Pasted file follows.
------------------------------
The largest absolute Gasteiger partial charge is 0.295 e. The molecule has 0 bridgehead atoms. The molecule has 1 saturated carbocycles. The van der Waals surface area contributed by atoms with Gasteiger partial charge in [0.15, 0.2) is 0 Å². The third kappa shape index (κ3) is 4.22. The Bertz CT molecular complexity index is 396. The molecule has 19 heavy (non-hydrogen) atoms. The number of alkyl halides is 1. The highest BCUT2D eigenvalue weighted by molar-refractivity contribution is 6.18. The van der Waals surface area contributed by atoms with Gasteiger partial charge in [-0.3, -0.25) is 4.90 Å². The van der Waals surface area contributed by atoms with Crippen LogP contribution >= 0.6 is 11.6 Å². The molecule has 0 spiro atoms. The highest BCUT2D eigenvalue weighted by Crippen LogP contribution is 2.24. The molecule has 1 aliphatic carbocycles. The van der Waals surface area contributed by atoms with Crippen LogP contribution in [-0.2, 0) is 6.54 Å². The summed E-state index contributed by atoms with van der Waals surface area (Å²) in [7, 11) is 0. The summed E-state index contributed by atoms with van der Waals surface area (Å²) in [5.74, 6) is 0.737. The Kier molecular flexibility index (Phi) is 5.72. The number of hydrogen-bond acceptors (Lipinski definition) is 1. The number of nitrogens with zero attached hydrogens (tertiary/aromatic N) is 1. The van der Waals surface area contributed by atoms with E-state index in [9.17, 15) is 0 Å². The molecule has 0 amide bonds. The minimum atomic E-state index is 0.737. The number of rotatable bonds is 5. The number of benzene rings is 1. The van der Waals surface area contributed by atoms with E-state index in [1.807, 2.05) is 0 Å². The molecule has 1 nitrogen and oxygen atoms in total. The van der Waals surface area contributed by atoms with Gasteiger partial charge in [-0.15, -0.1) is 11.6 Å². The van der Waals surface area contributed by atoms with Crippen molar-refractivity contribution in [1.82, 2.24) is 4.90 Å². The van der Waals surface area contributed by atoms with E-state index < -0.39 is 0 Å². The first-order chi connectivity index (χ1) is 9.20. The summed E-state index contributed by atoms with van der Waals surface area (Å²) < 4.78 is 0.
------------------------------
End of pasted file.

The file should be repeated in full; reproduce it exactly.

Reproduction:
The largest absolute Gasteiger partial charge is 0.295 e. The molecule has 0 bridgehead atoms. The molecule has 1 saturated carbocycles. The van der Waals surface area contributed by atoms with Gasteiger partial charge in [0.15, 0.2) is 0 Å². The third kappa shape index (κ3) is 4.22. The Bertz CT molecular complexity index is 396. The molecule has 19 heavy (non-hydrogen) atoms. The number of alkyl halides is 1. The highest BCUT2D eigenvalue weighted by molar-refractivity contribution is 6.18. The van der Waals surface area contributed by atoms with Gasteiger partial charge in [-0.3, -0.25) is 4.90 Å². The van der Waals surface area contributed by atoms with Crippen LogP contribution >= 0.6 is 11.6 Å². The molecule has 0 spiro atoms. The highest BCUT2D eigenvalue weighted by Crippen LogP contribution is 2.24. The molecule has 1 aliphatic carbocycles. The van der Waals surface area contributed by atoms with Crippen LogP contribution in [-0.2, 0) is 6.54 Å². The summed E-state index contributed by atoms with van der Waals surface area (Å²) in [7, 11) is 0. The summed E-state index contributed by atoms with van der Waals surface area (Å²) in [5.74, 6) is 0.737. The Kier molecular flexibility index (Phi) is 5.72. The number of hydrogen-bond acceptors (Lipinski definition) is 1. The number of nitrogens with zero attached hydrogens (tertiary/aromatic N) is 1. The van der Waals surface area contributed by atoms with E-state index in [9.17, 15) is 0 Å². The molecule has 0 amide bonds. The minimum atomic E-state index is 0.737. The number of rotatable bonds is 5. The number of benzene rings is 1. The van der Waals surface area contributed by atoms with E-state index in [1.807, 2.05) is 0 Å². The molecule has 1 nitrogen and oxygen atoms in total. The van der Waals surface area contributed by atoms with Gasteiger partial charge in [-0.15, -0.1) is 11.6 Å². The van der Waals surface area contributed by atoms with Crippen molar-refractivity contribution in [1.82, 2.24) is 4.90 Å². The van der Waals surface area contributed by atoms with E-state index < -0.39 is 0 Å². The first-order chi connectivity index (χ1) is 9.20. The summed E-state index contributed by atoms with van der Waals surface area (Å²) < 4.78 is 0.